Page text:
SUMMIT CITY HISTORY NOTES


Robison Park carousel still going strong -- in Logansport


By RICHARD BATTIN

Even today, three-quarters of a century after its closing, people prowl the weeds and shrubbery north of town searching for vestiges of Robison Park, which operated there between 1896 and 1920.

They'd have better luck looking about 60 miles southwest of here in Logansport's Riverside Park.

There, in a specially built enclosure, stands a National Historic Landmark known as the Cass County Carousel.

For its first quarter-century, however, the merry-go-round was the Allen County Carousel, the pride and joy of Robison Park.

When the park closed in 1920, the carousel was purchased by a man named Frank Frantz who lived on Spy Run Avenue. He moved it to Logansport.

The whys of the purchase and move are apparently lost to history unless someone who knows the whole story steps forward.

Much of the equipment and concessions from Robison Park were moved to Trier Park, later named West Swinney Park. The carousel was not among them.

The carousel went through several private owners in Logansport, operating at two parks until it was purchased by the Jaycees there in 1972. It was declared a National Historic Landmark in 1987.

In 1993 community funds were raised to fully restore the rare carousel. Since then, a special enclosure has been built to house the ride at Riverside Park, 1208 Riverside Drive, Logansport.

The new structure allows the merry-go-round to operate year-round. For information call 1-219-753-8725. Hours are 6 to 9 p.m. Monday-Friday, 4 to 9 p.m. Saturdays and 1 to 9 p.m. Sundays. Rides cost 50 cents.

The carousel was designed and built by Gustav Dentzel and his artisans in the latter part of the 19th century. All the animals are hand-carved.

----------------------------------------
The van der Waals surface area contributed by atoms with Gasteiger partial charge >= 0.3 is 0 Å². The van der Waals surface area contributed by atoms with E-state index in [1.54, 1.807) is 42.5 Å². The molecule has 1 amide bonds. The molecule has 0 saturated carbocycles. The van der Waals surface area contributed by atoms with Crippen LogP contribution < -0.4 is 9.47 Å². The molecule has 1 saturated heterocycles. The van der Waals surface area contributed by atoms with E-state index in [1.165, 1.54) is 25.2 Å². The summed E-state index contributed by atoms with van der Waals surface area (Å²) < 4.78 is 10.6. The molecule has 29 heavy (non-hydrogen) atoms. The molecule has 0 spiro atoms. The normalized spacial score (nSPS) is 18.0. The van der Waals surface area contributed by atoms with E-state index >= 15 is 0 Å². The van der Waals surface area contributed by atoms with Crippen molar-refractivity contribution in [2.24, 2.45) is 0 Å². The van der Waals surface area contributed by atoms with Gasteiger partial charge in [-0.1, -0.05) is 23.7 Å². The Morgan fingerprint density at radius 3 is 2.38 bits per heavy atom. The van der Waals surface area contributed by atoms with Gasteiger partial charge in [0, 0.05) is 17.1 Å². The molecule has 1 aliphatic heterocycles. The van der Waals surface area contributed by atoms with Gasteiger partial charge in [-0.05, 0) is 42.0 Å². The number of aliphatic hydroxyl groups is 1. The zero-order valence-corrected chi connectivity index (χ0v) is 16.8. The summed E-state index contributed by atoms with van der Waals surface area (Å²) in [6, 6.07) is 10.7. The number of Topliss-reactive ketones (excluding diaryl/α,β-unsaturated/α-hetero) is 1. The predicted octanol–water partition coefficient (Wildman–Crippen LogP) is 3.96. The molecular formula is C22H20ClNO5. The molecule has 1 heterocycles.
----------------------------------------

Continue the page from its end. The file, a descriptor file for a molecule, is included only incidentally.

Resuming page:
Dentzel was a German immigrant who came to America and started the G.A. Dentzel Steam and Horsepower Carousel Company. During this time, carousels were considered a premier amusement ride.

While more than 7,000 carousels were created, today the number of historic machines has dwindled to approximately 250.

The Cass County Carousel is among the oldest. It is a stationary carousel, meaning the animals don't go up and down, and is one of only three known to be in existence today.

It features plenty of horses, but also giraffes, goats, deer, a lion and a tiger. Later carousels were usually all horses because amusement park operators observed that children picked the horses to ride first.

The roof that covered the carousel at Robison has been removed, since it is now indoors. Panels that at one time held mirrors and later cartoon characters now feature scenes from the history of Cass County.

To see a bit of Robison Park today, head southwest on Highway 24 into Logansport and follow the signs to the Cass County Carousel.

For Wayne's newest carousel
Though the old Robison Park carousel has been long gone from Fort Wayne, there is an old-fashioned carousel at the Fort Wayne Children's Zoo at Franke

Park. Did you know?

* It's a one-of-a-kind Endangered Species Carousel, commissioned by the zoo from the Carousel Works of Mansfield, Ohio.

* It is a part of the Children's Zoo's Indonesian Rain Forest exhibit, which opened in 1994.

* It features hand-carved, hand-painted animals and birds on the endangered species list, including a Javan pea fowl, a tapir and a spotted leopard.

* It replaced another carousel that operated at the Children's Zoo for a while, a metal Theel machine made in Leavenworth, Kan.

--July 16, 1996

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